Bryan Cranston Reveals His Favorite Walter White Line from ‘Breaking Bad,’ and It’s Not ‘I Am the One Who Knocks’

Across 62 episodes and five seasons of the AMC drama series, two words still stick out for Cranston.
"Breaking Bad"
"Breaking Bad"

There are iconic Walter White lines every “Breaking Bad” fan can quote by heart, from “I am the one who knocks” to “say my name” and “I did it for me,” but none of those are Bryan Cranston’s favorite line from playing White across five seasons and 62 episodes. Speaking to Entertainment Weekly in celebration of the “Breaking Bad” pilot’s 10th anniversary, Cranston made a surprise choice for his favorite Walter White line in history: “Tread lightly.”

The two words are uttered by White in “Blood Money,” the ninth episode of the show’s fifth and final season. DEA agent Hank (Dean Norris) has discovered that brother-in-law White is the drug lord he has been chasing for two years. Hank tells White he doesn’t know who White is anymore, to which White replies, “If that’s true, if you don’t know who I am, then maybe your best course would be to tread lightly.”

Cranston told Entertainment Weekly he writes “tread lightly” the most when he’s autographing pictures for “Breaking Bad” fans. The line is one of White’s most cold-blooded in the whole series and Cranston finds that it sums up his character’s Modus operandi more accurately than many other of White’s most famous lines.

“It’s his credo,” Cranston said. “In many ways, he was very careful. Even though he stepped into landmines, he was very careful almost all the time. When he didn’t follow that motto is when he failed, like shooting Mike [Jonathan Banks]. It was very emotional. And the brazen hubris of telling Jesse, ‘I watched Jane die.’ It was unnecessary cruelty and emotional vomiting from his point. When he didn’t follow that credo is when he found himself in the most troubling condition.”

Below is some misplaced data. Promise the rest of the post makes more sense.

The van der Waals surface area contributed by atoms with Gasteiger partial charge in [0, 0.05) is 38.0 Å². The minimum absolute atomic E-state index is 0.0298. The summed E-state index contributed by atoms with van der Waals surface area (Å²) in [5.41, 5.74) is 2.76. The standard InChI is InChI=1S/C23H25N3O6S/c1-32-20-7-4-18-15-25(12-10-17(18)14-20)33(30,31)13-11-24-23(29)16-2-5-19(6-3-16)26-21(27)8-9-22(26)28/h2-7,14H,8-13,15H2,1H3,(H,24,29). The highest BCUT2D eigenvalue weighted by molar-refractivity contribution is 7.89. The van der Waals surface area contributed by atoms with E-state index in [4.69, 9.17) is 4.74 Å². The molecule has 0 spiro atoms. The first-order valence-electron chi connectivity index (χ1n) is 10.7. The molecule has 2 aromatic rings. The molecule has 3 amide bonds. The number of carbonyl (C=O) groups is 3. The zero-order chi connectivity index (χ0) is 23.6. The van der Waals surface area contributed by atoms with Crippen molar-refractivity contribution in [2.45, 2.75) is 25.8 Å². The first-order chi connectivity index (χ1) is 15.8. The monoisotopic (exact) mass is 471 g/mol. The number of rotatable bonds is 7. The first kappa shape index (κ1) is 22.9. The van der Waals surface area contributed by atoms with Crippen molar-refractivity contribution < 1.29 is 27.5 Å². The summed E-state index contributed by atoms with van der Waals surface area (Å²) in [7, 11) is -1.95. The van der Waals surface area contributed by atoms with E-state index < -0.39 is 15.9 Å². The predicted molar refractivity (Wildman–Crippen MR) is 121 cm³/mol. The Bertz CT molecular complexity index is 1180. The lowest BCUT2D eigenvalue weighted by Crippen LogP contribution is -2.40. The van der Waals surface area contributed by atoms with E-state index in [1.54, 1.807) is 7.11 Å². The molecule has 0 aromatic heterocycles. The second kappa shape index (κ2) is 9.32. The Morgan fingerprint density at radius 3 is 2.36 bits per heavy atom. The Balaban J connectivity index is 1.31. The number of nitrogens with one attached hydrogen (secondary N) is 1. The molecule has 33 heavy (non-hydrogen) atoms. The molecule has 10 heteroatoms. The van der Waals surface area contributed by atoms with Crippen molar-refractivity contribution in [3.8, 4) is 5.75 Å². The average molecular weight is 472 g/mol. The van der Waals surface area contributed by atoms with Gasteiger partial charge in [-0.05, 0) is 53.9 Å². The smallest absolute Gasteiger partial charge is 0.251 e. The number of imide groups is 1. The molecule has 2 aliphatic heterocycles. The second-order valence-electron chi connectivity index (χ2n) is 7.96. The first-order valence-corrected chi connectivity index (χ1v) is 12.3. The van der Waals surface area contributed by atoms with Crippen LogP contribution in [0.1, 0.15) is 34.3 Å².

Cranston previously revealed to EW his favorite Walter White scene from “Breaking Bad’s” run. The Emmy winner pointed to the final season episode “Freight Train” and the moment in which Todd (Jesse Plemmons) pulls out a gun and shoots an assuming young boy who just happened to see Walt and Jesse pull off a successful train heist.

“It was such a beautifully constructed narrative,” Cranston said. “Okay, you want to experience the highs with Walter White? You want to be on that train ride with Jesse Pinkman? Here’s that rejoicing for you, the audience. And now here’s the repercussions from the business that they’re in. Here’s what happens when you forget that there’s morality connected and consequences to every action. It was just so amazing.”

For more of Cranston’s thoughts on “Breaking Bad’s” 10th anniversary, head over to Entertainment Weekly.

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